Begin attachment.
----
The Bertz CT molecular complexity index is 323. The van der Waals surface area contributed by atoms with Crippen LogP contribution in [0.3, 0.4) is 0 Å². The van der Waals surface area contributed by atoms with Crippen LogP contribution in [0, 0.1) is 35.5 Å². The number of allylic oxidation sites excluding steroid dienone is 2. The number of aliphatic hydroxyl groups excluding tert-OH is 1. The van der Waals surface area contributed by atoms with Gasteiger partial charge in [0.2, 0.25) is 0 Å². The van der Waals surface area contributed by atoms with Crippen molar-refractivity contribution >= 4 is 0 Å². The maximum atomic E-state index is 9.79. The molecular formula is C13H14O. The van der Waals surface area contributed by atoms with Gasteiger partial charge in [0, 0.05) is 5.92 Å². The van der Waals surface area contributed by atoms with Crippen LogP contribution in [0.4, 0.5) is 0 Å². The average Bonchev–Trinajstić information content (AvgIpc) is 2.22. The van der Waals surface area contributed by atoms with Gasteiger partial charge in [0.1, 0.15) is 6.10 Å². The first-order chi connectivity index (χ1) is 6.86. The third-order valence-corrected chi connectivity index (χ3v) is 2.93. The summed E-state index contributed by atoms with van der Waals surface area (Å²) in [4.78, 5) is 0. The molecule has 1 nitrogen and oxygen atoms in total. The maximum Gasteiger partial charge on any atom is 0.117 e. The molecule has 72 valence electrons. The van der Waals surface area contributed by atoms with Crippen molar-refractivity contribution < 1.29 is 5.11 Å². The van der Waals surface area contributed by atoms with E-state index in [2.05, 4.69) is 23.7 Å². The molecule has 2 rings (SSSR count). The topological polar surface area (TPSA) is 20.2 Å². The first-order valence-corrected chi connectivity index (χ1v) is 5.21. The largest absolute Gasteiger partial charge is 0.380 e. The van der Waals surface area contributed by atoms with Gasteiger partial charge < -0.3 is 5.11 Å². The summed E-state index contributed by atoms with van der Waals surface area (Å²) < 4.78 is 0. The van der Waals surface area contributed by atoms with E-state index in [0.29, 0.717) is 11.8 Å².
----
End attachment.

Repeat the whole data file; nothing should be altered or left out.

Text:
The Bertz CT molecular complexity index is 323. The van der Waals surface area contributed by atoms with Crippen LogP contribution in [0.3, 0.4) is 0 Å². The van der Waals surface area contributed by atoms with Crippen LogP contribution in [0, 0.1) is 35.5 Å². The number of allylic oxidation sites excluding steroid dienone is 2. The number of aliphatic hydroxyl groups excluding tert-OH is 1. The van der Waals surface area contributed by atoms with Gasteiger partial charge in [0.2, 0.25) is 0 Å². The van der Waals surface area contributed by atoms with Crippen molar-refractivity contribution >= 4 is 0 Å². The maximum atomic E-state index is 9.79. The molecular formula is C13H14O. The van der Waals surface area contributed by atoms with Gasteiger partial charge in [0, 0.05) is 5.92 Å². The van der Waals surface area contributed by atoms with Crippen LogP contribution in [0.4, 0.5) is 0 Å². The average Bonchev–Trinajstić information content (AvgIpc) is 2.22. The van der Waals surface area contributed by atoms with Gasteiger partial charge in [0.1, 0.15) is 6.10 Å². The first-order chi connectivity index (χ1) is 6.86. The third-order valence-corrected chi connectivity index (χ3v) is 2.93. The summed E-state index contributed by atoms with van der Waals surface area (Å²) in [4.78, 5) is 0. The molecule has 1 nitrogen and oxygen atoms in total. The maximum Gasteiger partial charge on any atom is 0.117 e. The molecule has 72 valence electrons. The van der Waals surface area contributed by atoms with Crippen molar-refractivity contribution < 1.29 is 5.11 Å². The van der Waals surface area contributed by atoms with E-state index in [2.05, 4.69) is 23.7 Å². The molecule has 2 rings (SSSR count). The topological polar surface area (TPSA) is 20.2 Å². The first-order valence-corrected chi connectivity index (χ1v) is 5.21. The largest absolute Gasteiger partial charge is 0.380 e. The van der Waals surface area contributed by atoms with Gasteiger partial charge < -0.3 is 5.11 Å². The summed E-state index contributed by atoms with van der Waals surface area (Å²) < 4.78 is 0. The van der Waals surface area contributed by atoms with E-state index in [0.29, 0.717) is 11.8 Å².